SAN JUAN, PUERTO RICO: Puerto Rico's governor announced a budget Wednesday that promises tax breaks, sets aside more than $400 million for debt service and guarantees $2 billion in pension payments amid a deep economic crisis.
The proposed $9.56 billion budget is more than a half million dollars larger than last year's, and Gov. Ricardo Rossello said that for the first time in recent history the budget would be truly balanced.
"In the past, money was taken from areas, increasing budgeted spending and hiding debt," he said. "That's over."
The U.S. territory is struggling to emerge from a 10-year recession that has prompted more than a half million Puerto Ricans to flee to the U.S. mainland. Rossello's administration is now in the midst of restructuring a portion of a $73 billion public debt load through a bankruptcy-like process in federal court after previous administrations borrowed millions of dollars to cover the island's debt for decades.
Despite the economic woes, Rossello said the government's general fund will now ensure that retired government workers keep receiving monthly pensions even as the island's public retirement system that is underfunded by about $50 billion collapses. To offset the $2 billion pension payment, Rossello proposes cuts such as eliminating millions of dollars in annual subsidies to Puerto Rico's 78 municipalities, prompting some mayors to start charging for garbage collection and possibly other services.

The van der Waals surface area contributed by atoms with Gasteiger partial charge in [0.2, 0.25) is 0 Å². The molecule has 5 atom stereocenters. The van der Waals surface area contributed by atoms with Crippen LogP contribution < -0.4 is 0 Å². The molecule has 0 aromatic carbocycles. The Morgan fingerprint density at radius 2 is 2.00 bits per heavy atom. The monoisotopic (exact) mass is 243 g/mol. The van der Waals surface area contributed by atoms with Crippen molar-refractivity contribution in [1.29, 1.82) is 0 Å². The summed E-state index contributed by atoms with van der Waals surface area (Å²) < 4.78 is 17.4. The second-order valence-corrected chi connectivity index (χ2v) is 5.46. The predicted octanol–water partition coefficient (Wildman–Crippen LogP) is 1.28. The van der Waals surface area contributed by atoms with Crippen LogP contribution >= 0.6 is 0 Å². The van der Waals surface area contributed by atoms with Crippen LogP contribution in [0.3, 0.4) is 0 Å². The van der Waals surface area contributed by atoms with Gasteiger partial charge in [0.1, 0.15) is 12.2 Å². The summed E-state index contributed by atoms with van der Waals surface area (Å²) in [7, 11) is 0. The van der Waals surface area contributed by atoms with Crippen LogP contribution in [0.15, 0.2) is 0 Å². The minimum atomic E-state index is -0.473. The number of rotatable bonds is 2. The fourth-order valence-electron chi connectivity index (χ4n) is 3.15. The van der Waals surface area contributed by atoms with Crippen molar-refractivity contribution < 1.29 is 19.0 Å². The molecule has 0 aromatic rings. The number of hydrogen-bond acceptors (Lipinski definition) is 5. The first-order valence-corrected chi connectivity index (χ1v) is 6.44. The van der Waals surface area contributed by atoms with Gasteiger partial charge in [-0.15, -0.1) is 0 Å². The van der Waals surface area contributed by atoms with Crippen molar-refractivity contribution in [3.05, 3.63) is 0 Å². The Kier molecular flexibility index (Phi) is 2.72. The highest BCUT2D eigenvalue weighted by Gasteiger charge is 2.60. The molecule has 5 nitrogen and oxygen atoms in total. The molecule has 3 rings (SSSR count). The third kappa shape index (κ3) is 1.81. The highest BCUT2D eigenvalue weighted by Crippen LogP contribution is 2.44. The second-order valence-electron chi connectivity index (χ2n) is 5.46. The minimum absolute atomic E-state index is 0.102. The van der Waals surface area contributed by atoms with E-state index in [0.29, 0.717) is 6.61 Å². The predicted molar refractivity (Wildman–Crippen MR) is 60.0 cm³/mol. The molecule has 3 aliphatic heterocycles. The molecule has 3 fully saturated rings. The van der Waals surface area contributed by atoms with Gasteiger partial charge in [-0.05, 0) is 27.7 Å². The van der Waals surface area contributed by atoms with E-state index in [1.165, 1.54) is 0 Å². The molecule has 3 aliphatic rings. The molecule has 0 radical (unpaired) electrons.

Rossello also said he is setting aside a $200 million reserve demanded by a federal control board that threatened to furlough tens of thousands of government workers if the reserve is not included in the budget.
In addition, the governor said he will soon submit a tax reform bill that will include more than $200 million in tax breaks and exempt everyone from paying taxes on the first $12,500 earned. He also said retirees would not pay taxes on the first $25,000 earned instead of the current $15,000 if the bill is approved.
A copy of the budget was not immediately available, and Rossello did not provide details on how much money he set aside for education, health and public safety.
"The lack of transparency has not allowed the people to understand how the budget is being increased to $9.5 billion during an economy that is shrinking," said Rep. Rafael Hernandez of the island's main opposition party.
Hernandez said he also was concerned about a nearly 50 percent cut to nonprofit organizations.
"The weight and sacrifice that the people of Puerto Rico will have to bear in upcoming years will be place squarely on the back of workers and those who are most in need," he said.
Legislators expect to hold public hearings starting Monday and have until June 25 to finalize the budget. The governor's party controls both the House of Representatives and the Senate.